# How can I calculate relative difference among 3 columns?

So I have 4 columns of data, shown below. The first column is the independent variable and the next 3 columns are the values of dependent variables.

1    223064 222724  222672
2    220066 219400  219298
3    217105 216128  215978
4    214105 212906  212709
5    211295 209732  209492


I would like to calculate the relative difference among the 3 dependent variables with respect to the variation in the independent variable, and the output should be a single value for each row. To clarify, the 3 (dependent variable) columns are values for the same event but for different times (independent variable) and they are diverging as we go downwards. Basically, I am trying to show the divergence of the data.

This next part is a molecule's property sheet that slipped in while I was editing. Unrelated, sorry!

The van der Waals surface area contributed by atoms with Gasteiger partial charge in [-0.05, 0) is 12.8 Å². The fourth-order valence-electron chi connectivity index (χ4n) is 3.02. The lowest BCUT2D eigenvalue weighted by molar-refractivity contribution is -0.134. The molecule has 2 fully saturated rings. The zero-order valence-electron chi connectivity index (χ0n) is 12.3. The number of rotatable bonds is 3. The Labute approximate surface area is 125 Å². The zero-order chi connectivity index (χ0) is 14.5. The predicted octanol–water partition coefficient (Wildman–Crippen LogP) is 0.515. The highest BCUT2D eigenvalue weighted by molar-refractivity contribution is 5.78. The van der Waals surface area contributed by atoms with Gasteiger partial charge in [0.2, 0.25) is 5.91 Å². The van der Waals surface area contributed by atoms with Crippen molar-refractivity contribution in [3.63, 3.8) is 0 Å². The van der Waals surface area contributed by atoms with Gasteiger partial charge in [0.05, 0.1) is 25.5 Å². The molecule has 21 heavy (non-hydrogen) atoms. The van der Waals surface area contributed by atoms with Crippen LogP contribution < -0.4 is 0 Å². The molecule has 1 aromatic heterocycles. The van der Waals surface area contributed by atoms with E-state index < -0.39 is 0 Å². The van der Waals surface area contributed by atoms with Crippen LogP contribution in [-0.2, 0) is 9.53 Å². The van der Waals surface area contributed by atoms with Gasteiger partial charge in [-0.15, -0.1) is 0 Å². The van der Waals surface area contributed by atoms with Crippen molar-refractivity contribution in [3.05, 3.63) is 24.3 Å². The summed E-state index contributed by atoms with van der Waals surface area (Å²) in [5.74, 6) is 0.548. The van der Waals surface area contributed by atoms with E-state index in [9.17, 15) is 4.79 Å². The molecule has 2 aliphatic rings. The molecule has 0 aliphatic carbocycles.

One way I can think of it is to calculate the difference among the columns themselves, ABS(1-2), ABS(2-3), ABS(3-1). Then Calculate the Mean and Standard Deviation of the 3 differences.

Is this a good way to do it? or, is there any other method to show the relative differences among the columns beside the above one suggested?

A common one (described in the link) is $\eta^2$. Mentally, you can consider this as finding out what fraction of variation of all of your data is due to group differences.
• Sure. The F value of a one way ANOVA could itself be useful. If you are familiar with the ANOVA process, $\eta^2$ is just the SSR (or SSB) divided by the SST. I should add that $F<F_{crit}$ gets into hypothesis testing, which moves a bit away from your original question. Measures of effect size, in general, will be more true to what you have asked. Commented Jun 14, 2017 at 13:38